Another Sunday, another trip to Sound Knowledge, this time to see the indefatigable You Me At Six. It’s been a busy couple of years for the band – this is their second full-length release in the space of eighteen months – and this show was […]
Back at the start of summer Robin Stevens released a short story narrated by Daisy Wells, in which the Detective Society and the Junior Pinkertons team up to investigate a string of museum robberies. I bought it the day it was released, but I decided […]
Continuing the events from The Call, you might expect The Invasion to be brighter than it’s predecessor, but that is not the case. While it seemed that things were looking up for Anto and Nessa, they’re torn away from each other and plunged back into the world of the Sidhe and the Grey Lands, and this time it there’s even less chance of escape.
In case you don’t remember, I disliked The Call. The only reason I decided to pick up this sequel was because I thought there was potential in the world (that and I really hate leaving things unfinished) and I’m happy to be able to say that I enjoyed The Invasion more than the first book in the Grey Lands series. I decided to give it four stars, because it was a vast improvement upon The Call – which I rated three stars – although I still feel as though the characters were underdeveloped.
There’s a lot of death and destruction caused by the Sidhe, and this would have more of an impact if the characters were three-dimensional, but they’re just there to bulk up the cast and build a high death toll. This was proven by an error in the copy I read (which was a finished copy, not an ARC) in which one of the background characters was killed… And then appeared in a scene a few pages later. If the character was fully-fleshed out and contributed anything to the story, a mistake like this wouldn’t have made it through the copyediting process.
Overall, the Grey Lands series is creepy, and I’m pleasantly surprised to find that I enjoyed it more after having read the second book despite the fact that The Call feels like a standalone. There’s not much to say about it, because it is rather bland (despite the monstrous Sidhe creations and stream of ceaseless death), but I still found it capturing my imagination and I will be thinking about The Call and The Invasion for a long time to come.
If you’re interested in learning more about The Invasion, check it out on Goodreads. If you decide to buy a copy, please consider using my Amazon affiliate link: I’ll earn a few pennies from your purchase. Thank you!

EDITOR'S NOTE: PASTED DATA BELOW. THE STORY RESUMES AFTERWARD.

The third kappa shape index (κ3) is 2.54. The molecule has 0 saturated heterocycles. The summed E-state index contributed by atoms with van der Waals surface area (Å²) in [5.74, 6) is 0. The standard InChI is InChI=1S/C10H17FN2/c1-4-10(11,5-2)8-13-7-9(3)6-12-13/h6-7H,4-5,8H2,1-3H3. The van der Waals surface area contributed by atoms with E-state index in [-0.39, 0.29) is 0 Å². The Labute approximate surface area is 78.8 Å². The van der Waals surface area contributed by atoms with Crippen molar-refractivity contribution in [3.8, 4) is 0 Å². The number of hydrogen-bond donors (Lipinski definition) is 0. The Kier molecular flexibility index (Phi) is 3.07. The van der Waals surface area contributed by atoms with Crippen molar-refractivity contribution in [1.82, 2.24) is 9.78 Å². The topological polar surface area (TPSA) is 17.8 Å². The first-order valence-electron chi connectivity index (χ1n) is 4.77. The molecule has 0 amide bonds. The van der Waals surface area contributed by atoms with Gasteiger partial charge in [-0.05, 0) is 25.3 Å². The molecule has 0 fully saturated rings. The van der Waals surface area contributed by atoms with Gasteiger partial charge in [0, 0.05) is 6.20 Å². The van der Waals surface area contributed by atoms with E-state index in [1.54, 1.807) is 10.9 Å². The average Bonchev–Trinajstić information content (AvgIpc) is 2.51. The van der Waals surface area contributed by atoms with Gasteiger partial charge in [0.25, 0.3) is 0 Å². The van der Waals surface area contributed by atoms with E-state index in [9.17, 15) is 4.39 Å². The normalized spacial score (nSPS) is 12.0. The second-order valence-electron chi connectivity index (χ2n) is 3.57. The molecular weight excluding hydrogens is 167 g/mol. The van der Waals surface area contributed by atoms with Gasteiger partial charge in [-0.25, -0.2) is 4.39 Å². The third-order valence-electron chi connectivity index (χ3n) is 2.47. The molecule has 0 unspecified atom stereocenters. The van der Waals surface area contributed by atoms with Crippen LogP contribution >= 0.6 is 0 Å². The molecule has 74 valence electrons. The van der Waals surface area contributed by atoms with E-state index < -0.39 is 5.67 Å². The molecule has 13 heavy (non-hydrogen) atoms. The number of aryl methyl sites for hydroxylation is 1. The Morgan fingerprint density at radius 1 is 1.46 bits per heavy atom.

I know I didn’t have much to say about The Invasion, but if you’ve read the Grey Lands duology, what were your thoughts on the second installment?
When Spelling Bee champion Winter Halperin tweets an ill-advised joke about the skin colour of the latest winner, she finds herself the most hated person on the Internet… For a little while. But while the rest of the world are infuriated for a couple of […]
Hello, and welcome to my stop on the Beardies’ World blog tour. First off I’d like to say a huge thank you to Faye, for inviting me to take part in this blog tour, and to Joyce Ives, author of Beardies’ World, who has written a lovely guest […]
With a bite in the breeze and the night drawing in fast, standing in the courtyard outside Cafe Thirty8 on Sunday evening proved that autumn has well and truly arrived. It’s the perfect season for listening to a band like Kodaline: their indie-pop is laced with melancholy, songs which seem bright on the surface containing lyrics which tug painfully at your heartstrings.
Celebrating the release of their third album, Politics of Living, the Irish quartet performed three songs from their back catalogue alongside three songs from their newest release, and they complemented each other beautifully. The harmonies laced throughout Brother are quintessential Kodaline, while the “oh-oh” callbacks in Follow Your Fire are sure to work wonderfully in much larger live settings than this one.
High Hopes and All I Want had the crowd singing along: Kodaline got a lot of mainstream attention thanks to their debut, In A Perfect World, and the songs sound just as fresh as they did when they hit the airwaves back in 2013.
I’m yet to hear Politics In Living in full, but if you’re looking for an album which embodies the essence of the word autumnal, it seems like this could be the one for you. Based off of the songs they chose to showcase in this intimate setting, the band are still heavily focused upon vocals and lyrics above all else. If you prefer your music with an understated drumbeat and an absence of in your face bass, Kodaline have perfected the performance of songs which are stripped back yet still aurally stimulating.
Head Held High
Follow Your Fire
All I Want
We’re off to Sound Knowledge again on Sunday for an acoustic set by You Me At Six. That’s bound to be a special performance, so check back for my thoughts on it early next week.
Top Ten Tuesday was created by The Broke and the Bookish, but was recently relocated to That Artsy Reader Girl. I’ve already met quite a few authors, but the list of ones I’d like to meet is almost unfathomably long. It’s been hard to choose just […]
I don’t watch much TV anymore, but back when I was revising for exams in sixth form I constantly had TV on in the background. Most of these shows are ones that I watched during that time, but a few are ones I’ve discovered this year – since having a baby I’ve learnt to appreciate the art of relaxing in front of the TV again!
Have you binged any of these shows yet, or will you be adding them to your queue later?
Hello, and welcome to my stop on the blog tour for The Incendiaries by R.O. Kwon. A debut novel widely agreed to be one of the most anticipated novels of 2018, it’s an honour to have been invited to participate – a huge thank you to Grace […]